Seminatore spent 40 days in NICU as an infant, checking out a healthy 5 pounds, 2 ounces. Wong says he has the same dark eyes and alert expression.

 

Wong says she loves her work and has no plans to retire. Having the opportunity later in life to meet a baby she had nurtured makes the job even better, she said.

 

“As a nurse,’’ she said, “it’s kind of like your reward.’’

 

The hospital's Facebook post drew more than 700 comments, hundreds of them from parents and fellow health care professionals lauding Wong's skill and dedication.

 

"Vilma was my daughter's primary nurse, I just simply love her!!!" wrote Monica Rodriguez Regalado. "She has a very special place in our hearts!!!"

 

Seminatore told the Mercury News he doesn't know for sure whether his rocky early weeks played a role in his decision to become a healer. But he was impressed by Wong.

 

“Meeting Vilma was a surreal experience,’’ he said. “She cares deeply for her patients, to the point that she was able to remember a patient’s name almost three decades later.’’


Love this story.  I can relate.  My daughter was born at 26 weeks weighing 1 pound 7 0z.  She was flown to UCSF shortly after birth from the area hospital I gave birth at.  She spent 2 1/2 months in NICU and then returned to the hospital where she was born because she didn't need NICU anymore, just to grow and gain a little more weight.  That's where we met up again with the nurse who was there when I delivered, Debbie.  She was so pleased to see my daughter again and how well she did.  Debbie was also the nurse who discharged her the day she came home in July weighing a little oer 4 pounds.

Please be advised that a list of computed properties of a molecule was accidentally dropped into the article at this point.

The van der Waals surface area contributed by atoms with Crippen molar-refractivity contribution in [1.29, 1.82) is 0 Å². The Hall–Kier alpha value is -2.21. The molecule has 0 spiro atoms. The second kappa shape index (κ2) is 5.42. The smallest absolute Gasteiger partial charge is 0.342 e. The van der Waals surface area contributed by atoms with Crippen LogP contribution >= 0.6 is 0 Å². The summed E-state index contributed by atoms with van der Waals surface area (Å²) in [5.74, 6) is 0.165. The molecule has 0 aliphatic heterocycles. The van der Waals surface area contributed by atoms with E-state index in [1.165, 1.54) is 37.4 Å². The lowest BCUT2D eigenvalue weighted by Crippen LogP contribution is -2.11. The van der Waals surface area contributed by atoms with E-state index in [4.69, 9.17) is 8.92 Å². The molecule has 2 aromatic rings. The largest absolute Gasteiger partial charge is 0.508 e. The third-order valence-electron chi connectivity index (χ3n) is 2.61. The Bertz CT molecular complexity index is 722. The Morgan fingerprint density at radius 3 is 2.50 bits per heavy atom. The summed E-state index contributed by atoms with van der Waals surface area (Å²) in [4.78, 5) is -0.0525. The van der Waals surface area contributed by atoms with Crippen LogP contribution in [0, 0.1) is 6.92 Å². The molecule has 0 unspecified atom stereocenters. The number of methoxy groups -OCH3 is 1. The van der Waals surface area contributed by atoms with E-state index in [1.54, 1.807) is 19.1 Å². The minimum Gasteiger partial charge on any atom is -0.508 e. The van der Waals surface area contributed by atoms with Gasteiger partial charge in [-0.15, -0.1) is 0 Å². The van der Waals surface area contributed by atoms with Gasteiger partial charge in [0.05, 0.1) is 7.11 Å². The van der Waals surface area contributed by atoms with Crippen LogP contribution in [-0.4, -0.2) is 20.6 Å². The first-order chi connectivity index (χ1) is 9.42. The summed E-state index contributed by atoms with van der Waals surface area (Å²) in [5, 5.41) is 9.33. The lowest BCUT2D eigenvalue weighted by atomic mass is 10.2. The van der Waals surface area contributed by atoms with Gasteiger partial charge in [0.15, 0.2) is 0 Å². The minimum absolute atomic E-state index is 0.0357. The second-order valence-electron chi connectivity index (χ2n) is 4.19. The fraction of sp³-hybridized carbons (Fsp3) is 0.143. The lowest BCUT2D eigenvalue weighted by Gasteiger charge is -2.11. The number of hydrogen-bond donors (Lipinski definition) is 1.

Valued Contributor
Posts: 761
Registered: ‎06-01-2010

Re: Incredible nurse-baby reunion :

I love stories like this. If only the media concentrated more on these types of stories, instead of the horrific stories we hear on a regular basis. 

Respected Contributor
Posts: 3,946
Registered: ‎12-02-2013

Re: Incredible nurse-baby reunion

When my mom was in recovery from her third hip replacement, the nun / nurse attending to her was quite old.  I was able to read her name and couldn’t believe my eyes !  I remembered my mom telling me this name.

 

I introduced myself to the sister and told her she had delivered me in this very hospital !   Small world 🌎 !

 

 

We make a living by what we get. We make a life by what we give.
Sir Winston Churchill
Esteemed Contributor
Posts: 6,979
Registered: ‎03-10-2013

Re: Incredible nurse-baby reunion

I love this story. Thanks for posting.

Esteemed Contributor
Posts: 6,378
Registered: ‎05-18-2017

Re: Incredible nurse-baby reunion

Thanks for posting this heart warming story!